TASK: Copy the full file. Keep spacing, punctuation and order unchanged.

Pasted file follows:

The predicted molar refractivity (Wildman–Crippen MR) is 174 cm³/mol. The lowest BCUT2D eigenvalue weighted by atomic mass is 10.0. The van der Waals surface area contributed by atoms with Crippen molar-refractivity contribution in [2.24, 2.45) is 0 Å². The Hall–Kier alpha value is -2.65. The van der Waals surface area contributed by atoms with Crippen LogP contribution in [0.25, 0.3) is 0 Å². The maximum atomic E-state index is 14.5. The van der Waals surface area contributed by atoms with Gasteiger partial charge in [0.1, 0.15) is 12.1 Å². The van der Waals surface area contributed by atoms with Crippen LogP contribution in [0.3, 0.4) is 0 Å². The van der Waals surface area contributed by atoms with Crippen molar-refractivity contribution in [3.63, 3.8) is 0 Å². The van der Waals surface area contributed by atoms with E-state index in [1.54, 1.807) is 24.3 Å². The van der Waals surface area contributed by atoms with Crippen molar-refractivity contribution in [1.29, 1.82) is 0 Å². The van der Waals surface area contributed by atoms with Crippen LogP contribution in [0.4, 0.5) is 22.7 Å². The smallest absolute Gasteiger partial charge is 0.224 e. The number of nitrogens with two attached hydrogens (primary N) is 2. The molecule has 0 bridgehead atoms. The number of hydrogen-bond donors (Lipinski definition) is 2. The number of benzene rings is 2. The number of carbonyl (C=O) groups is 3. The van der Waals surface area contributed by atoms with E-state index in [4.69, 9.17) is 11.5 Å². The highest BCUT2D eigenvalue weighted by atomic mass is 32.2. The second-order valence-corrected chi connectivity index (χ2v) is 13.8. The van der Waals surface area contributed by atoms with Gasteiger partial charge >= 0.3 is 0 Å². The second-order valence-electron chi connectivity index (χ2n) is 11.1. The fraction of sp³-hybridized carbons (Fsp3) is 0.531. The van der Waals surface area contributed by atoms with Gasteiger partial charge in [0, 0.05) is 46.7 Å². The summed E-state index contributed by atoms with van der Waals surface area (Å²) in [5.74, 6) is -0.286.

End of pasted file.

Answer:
The predicted molar refractivity (Wildman–Crippen MR) is 174 cm³/mol. The lowest BCUT2D eigenvalue weighted by atomic mass is 10.0. The van der Waals surface area contributed by atoms with Crippen molar-refractivity contribution in [2.24, 2.45) is 0 Å². The Hall–Kier alpha value is -2.65. The van der Waals surface area contributed by atoms with Crippen LogP contribution in [0.25, 0.3) is 0 Å². The maximum atomic E-state index is 14.5. The van der Waals surface area contributed by atoms with Gasteiger partial charge in [0.1, 0.15) is 12.1 Å². The van der Waals surface area contributed by atoms with Crippen LogP contribution in [0.3, 0.4) is 0 Å². The van der Waals surface area contributed by atoms with Crippen molar-refractivity contribution in [3.63, 3.8) is 0 Å². The van der Waals surface area contributed by atoms with E-state index in [1.54, 1.807) is 24.3 Å². The van der Waals surface area contributed by atoms with Crippen molar-refractivity contribution in [1.29, 1.82) is 0 Å². The van der Waals surface area contributed by atoms with Crippen LogP contribution in [0.4, 0.5) is 22.7 Å². The smallest absolute Gasteiger partial charge is 0.224 e. The number of nitrogens with two attached hydrogens (primary N) is 2. The molecule has 0 bridgehead atoms. The number of hydrogen-bond donors (Lipinski definition) is 2. The number of benzene rings is 2. The number of carbonyl (C=O) groups is 3. The van der Waals surface area contributed by atoms with E-state index in [4.69, 9.17) is 11.5 Å². The highest BCUT2D eigenvalue weighted by atomic mass is 32.2. The second-order valence-corrected chi connectivity index (χ2v) is 13.8. The van der Waals surface area contributed by atoms with Gasteiger partial charge >= 0.3 is 0 Å². The second-order valence-electron chi connectivity index (χ2n) is 11.1. The fraction of sp³-hybridized carbons (Fsp3) is 0.531. The van der Waals surface area contributed by atoms with Gasteiger partial charge in [0, 0.05) is 46.7 Å². The summed E-state index contributed by atoms with van der Waals surface area (Å²) in [5.74, 6) is -0.286.